Edward Tufte, quoting Dr. E. E. Peacock, Jr., tells a lovely little story to remind us that good statistical analysis is always about comparisons:
One day when I was a junior medical student, a very important Boston surgeon visited the school and delivered a great treatise on a large number of patients who had undergone successful operations for vascular reconstruction. At the end of the lecture, a young student at the back of the room timidly asked, "Do you have any controls?" Well, the great surgeon drew himself up to his full height, hit the desk, and said, "Do you mean did I not operate on half of the patients?" The hall grew very quiet then. The voice at the back of the room very hesitantly replied, "Yes, that's what I had in mind." Then the visitor's fist really came down as he thundered, "Of course not. That would have doomed half of them to their deaths." God, it was quiet then, and one could scarcely hear the small voice ask, "Which half?"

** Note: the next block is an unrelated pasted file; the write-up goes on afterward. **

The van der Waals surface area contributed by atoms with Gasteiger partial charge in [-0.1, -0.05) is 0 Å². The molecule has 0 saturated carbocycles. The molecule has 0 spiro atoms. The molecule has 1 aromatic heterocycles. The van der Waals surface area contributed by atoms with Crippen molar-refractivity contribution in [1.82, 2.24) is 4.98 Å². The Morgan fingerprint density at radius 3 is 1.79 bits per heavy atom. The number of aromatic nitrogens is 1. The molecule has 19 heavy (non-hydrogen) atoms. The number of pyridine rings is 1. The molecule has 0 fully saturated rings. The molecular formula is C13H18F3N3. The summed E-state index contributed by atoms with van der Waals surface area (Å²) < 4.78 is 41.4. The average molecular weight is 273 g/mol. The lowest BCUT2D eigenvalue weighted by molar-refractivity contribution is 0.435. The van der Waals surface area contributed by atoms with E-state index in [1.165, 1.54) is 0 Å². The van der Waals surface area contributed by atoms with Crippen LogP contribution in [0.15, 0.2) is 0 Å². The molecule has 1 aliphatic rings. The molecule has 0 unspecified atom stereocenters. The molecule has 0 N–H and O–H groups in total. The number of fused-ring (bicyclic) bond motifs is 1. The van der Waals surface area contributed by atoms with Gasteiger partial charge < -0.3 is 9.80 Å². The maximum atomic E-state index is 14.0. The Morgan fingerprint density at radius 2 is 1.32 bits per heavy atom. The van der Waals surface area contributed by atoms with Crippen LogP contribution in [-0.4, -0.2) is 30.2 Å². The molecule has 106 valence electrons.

And then there's this: "Most Scientific Papers Are Probably Wrong". (Well-known in social sciences, even if it's big news to the media.)